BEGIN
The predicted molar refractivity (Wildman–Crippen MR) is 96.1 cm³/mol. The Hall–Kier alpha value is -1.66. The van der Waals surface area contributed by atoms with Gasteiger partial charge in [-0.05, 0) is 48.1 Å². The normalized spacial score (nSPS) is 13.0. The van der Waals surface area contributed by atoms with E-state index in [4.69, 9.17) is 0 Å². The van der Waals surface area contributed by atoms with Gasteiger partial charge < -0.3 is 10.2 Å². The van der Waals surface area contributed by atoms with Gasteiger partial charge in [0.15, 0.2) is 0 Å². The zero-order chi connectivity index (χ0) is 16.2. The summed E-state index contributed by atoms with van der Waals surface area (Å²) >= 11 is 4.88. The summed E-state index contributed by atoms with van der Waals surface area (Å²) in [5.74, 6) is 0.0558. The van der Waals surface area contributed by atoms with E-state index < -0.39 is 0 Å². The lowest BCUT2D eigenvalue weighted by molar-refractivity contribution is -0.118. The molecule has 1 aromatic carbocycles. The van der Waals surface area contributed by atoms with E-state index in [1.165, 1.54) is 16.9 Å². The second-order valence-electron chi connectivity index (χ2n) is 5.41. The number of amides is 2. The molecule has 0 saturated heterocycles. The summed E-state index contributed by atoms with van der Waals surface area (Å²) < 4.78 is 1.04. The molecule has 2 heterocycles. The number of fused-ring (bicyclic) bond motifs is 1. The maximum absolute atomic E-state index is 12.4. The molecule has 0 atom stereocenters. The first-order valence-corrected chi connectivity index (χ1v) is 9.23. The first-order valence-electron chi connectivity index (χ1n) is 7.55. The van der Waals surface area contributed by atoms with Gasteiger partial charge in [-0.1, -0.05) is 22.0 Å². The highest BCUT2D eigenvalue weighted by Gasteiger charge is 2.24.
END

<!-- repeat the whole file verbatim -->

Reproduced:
The predicted molar refractivity (Wildman–Crippen MR) is 96.1 cm³/mol. The Hall–Kier alpha value is -1.66. The van der Waals surface area contributed by atoms with Gasteiger partial charge in [-0.05, 0) is 48.1 Å². The normalized spacial score (nSPS) is 13.0. The van der Waals surface area contributed by atoms with E-state index in [4.69, 9.17) is 0 Å². The van der Waals surface area contributed by atoms with Gasteiger partial charge < -0.3 is 10.2 Å². The van der Waals surface area contributed by atoms with Gasteiger partial charge in [0.15, 0.2) is 0 Å². The zero-order chi connectivity index (χ0) is 16.2. The summed E-state index contributed by atoms with van der Waals surface area (Å²) >= 11 is 4.88. The summed E-state index contributed by atoms with van der Waals surface area (Å²) in [5.74, 6) is 0.0558. The van der Waals surface area contributed by atoms with E-state index < -0.39 is 0 Å². The lowest BCUT2D eigenvalue weighted by molar-refractivity contribution is -0.118. The molecule has 1 aromatic carbocycles. The van der Waals surface area contributed by atoms with E-state index in [1.165, 1.54) is 16.9 Å². The second-order valence-electron chi connectivity index (χ2n) is 5.41. The number of amides is 2. The molecule has 0 saturated heterocycles. The summed E-state index contributed by atoms with van der Waals surface area (Å²) < 4.78 is 1.04. The molecule has 2 heterocycles. The number of fused-ring (bicyclic) bond motifs is 1. The maximum absolute atomic E-state index is 12.4. The molecule has 0 atom stereocenters. The first-order valence-corrected chi connectivity index (χ1v) is 9.23. The first-order valence-electron chi connectivity index (χ1n) is 7.55. The van der Waals surface area contributed by atoms with Gasteiger partial charge in [-0.1, -0.05) is 22.0 Å². The highest BCUT2D eigenvalue weighted by Gasteiger charge is 2.24.